A firewall is a security system that monitors and controls incoming and outgoing network traffic based on predetermined security rules. It inspects all traffic to and from your computer or network and blocks any unauthorized access or malicious activity that violates the security policies set by the user.
Tax preparers have a legal obligation to protect their clients' data and comply with IRS regulations. Publication 4557 outlines the necessary security requirements, which include the installation and maintenance of a firewall configuration. The IRS also requires that tax preparers establish policies and procedures for configuring, installing, maintaining, monitoring, testing, upgrading, and disabling firewalls on their computer systems.
A properly configured firewall can prevent unauthorized access attempts, block malicious traffic, and minimize the risk of data breaches, cyberattacks, and identity theft. By implementing strong firewall protection, tax preparers can safeguard their clients' sensitive information and ensure compliance with IRS regulations.
Within A Firewall’s Configuration, You Can:
- Create and enforce a security policy on the network and provide for network monitoring so that policies can be dynamically enforced.
- Allow traffic to flow between two or more networks on some specified terms by specifying rules that define which traffic is allowed and which is not allowed through the firewall based on specific criteria.
- Provide for packet filtering so that different types of data can be selectively handled by defining rules based on the type of data such as web, email, telnet, and ftp.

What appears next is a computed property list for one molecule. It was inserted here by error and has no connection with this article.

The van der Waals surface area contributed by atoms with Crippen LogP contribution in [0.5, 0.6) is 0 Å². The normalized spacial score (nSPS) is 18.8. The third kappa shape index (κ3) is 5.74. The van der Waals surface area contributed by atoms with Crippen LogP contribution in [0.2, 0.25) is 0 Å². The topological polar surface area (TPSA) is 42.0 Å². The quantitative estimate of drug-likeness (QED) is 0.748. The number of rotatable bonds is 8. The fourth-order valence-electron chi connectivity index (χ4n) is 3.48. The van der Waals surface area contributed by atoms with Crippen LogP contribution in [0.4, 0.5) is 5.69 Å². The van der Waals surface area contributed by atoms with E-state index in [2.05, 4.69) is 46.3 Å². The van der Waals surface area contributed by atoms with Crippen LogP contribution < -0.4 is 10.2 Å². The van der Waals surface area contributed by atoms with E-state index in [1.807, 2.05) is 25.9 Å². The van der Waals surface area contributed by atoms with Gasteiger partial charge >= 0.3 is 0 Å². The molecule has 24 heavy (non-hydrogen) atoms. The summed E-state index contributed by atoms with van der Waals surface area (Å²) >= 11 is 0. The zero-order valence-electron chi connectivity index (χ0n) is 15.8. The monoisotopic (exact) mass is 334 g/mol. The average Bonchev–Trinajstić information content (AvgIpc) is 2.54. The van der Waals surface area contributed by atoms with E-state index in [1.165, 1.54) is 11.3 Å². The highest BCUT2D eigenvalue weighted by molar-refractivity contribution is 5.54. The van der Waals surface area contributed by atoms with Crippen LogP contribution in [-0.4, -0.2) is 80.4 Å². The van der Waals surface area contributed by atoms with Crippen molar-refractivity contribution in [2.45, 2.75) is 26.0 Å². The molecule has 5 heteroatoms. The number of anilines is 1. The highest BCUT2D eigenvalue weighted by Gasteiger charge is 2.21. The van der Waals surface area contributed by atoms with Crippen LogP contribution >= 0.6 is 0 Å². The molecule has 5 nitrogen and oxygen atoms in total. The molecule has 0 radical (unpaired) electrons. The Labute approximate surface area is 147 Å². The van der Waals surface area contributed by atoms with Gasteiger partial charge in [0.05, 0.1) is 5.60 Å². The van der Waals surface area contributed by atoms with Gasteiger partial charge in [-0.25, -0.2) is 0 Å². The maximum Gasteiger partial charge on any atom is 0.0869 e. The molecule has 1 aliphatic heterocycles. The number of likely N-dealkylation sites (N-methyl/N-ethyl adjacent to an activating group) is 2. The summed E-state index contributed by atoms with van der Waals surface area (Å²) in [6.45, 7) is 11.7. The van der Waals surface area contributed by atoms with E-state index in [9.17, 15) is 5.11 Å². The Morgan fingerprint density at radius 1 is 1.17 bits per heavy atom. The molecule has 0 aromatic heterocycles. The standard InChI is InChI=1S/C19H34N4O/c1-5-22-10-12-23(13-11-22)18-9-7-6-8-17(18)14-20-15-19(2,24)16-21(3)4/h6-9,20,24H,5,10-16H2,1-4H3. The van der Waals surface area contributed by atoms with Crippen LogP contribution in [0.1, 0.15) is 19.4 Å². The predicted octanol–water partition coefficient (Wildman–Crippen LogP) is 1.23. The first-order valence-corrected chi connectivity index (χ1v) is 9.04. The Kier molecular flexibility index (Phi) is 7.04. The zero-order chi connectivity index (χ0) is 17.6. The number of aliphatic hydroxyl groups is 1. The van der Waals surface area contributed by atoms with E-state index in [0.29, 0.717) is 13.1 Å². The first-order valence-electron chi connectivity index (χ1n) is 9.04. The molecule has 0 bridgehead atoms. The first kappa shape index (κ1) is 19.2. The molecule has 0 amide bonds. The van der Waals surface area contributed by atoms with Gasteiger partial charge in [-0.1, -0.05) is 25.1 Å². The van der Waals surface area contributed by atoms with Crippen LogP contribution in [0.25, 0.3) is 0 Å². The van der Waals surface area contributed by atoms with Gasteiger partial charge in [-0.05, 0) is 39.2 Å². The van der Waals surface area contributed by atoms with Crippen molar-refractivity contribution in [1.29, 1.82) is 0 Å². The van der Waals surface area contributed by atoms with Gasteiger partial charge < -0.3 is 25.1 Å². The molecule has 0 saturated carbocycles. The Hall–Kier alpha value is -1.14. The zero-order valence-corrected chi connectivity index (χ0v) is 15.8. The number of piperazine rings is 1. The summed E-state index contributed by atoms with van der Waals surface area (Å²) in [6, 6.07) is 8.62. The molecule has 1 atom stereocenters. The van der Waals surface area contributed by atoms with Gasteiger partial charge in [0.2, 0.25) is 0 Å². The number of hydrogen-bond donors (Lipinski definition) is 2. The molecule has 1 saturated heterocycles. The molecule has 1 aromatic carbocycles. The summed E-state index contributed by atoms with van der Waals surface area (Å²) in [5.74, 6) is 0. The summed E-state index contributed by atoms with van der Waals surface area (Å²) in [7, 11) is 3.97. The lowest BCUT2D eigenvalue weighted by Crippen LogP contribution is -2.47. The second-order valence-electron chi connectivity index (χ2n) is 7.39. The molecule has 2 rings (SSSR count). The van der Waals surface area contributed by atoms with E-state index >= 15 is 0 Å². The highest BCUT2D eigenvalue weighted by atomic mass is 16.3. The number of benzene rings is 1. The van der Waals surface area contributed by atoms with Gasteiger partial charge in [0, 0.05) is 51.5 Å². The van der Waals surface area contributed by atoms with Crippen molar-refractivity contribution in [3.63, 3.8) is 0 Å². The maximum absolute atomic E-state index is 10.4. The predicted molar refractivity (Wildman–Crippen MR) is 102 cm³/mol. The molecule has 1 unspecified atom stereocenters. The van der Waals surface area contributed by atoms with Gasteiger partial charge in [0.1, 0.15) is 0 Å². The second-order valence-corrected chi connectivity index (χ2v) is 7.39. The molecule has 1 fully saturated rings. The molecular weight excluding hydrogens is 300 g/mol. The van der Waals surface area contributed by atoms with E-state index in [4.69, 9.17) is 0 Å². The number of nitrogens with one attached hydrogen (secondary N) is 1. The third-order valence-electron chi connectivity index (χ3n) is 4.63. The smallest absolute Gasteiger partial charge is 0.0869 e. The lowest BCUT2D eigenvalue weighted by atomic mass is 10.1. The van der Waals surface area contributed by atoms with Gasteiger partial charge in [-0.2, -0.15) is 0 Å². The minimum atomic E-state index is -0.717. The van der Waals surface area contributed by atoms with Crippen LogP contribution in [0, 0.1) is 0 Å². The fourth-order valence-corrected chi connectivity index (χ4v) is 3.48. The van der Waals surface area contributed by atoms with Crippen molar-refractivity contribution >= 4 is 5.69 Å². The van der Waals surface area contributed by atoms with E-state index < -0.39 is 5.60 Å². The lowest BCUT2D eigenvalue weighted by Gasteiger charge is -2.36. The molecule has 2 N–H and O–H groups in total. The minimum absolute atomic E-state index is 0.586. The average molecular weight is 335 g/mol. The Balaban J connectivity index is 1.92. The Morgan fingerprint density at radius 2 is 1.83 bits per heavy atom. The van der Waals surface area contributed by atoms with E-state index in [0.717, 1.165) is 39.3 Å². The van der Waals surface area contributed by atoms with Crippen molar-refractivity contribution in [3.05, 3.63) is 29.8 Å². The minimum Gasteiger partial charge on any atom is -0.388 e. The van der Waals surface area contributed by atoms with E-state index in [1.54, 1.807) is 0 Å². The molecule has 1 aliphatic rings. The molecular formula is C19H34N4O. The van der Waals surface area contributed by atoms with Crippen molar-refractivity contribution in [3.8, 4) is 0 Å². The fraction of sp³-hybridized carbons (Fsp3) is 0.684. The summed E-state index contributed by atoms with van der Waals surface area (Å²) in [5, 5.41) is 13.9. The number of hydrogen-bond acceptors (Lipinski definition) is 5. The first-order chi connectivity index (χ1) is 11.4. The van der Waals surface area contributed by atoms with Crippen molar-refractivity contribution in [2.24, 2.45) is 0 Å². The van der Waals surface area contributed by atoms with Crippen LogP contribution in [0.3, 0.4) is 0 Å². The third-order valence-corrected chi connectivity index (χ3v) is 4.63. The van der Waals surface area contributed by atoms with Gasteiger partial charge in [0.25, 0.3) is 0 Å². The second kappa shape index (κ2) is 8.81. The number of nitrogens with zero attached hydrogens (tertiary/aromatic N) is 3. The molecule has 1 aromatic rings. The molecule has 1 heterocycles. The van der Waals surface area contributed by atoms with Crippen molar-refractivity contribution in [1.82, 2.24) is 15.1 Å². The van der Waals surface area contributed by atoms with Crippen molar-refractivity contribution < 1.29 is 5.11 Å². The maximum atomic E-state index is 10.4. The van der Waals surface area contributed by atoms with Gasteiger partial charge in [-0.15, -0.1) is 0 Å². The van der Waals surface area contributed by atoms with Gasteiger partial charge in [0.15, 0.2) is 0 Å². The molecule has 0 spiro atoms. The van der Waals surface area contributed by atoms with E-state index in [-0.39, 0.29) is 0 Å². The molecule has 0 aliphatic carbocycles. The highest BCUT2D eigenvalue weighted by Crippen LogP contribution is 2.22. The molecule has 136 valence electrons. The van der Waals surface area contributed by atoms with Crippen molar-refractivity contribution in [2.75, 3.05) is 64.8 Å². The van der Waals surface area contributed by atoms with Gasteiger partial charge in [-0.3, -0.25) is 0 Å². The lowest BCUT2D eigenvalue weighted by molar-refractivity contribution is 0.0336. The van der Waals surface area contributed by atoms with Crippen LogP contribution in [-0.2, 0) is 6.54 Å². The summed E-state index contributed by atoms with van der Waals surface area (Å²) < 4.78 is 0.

There Are Many Different Types of Firewalls:
This type of firewall is used to block packets that are not allowed through the network. Usually, it is done by examining the IP header of each packet inbound or outbound and making a decision to allow or block it.
A packet-filtering firewall usually has rules in place to allow or deny packets based on the following: source IP address, destination IP address, protocol used, port number on which the packet was received and Source or destination MAC address. A packet-filtering firewall can be used to create a network segment in which only packets destined for the LAN are allowed through. A packet-filtering firewall is typically configured to accept all other traffic only after it has been filtered by the rules placed there.
However, depending on the type of packets that are allowed through, this may result in a slower Internet connection for users outside of the LAN because they have to go through the router before being able to reach the LAN. A router's proxy and firewall capabilities can be configured globally with a set of predefined rules or individually for each port that is allowed through.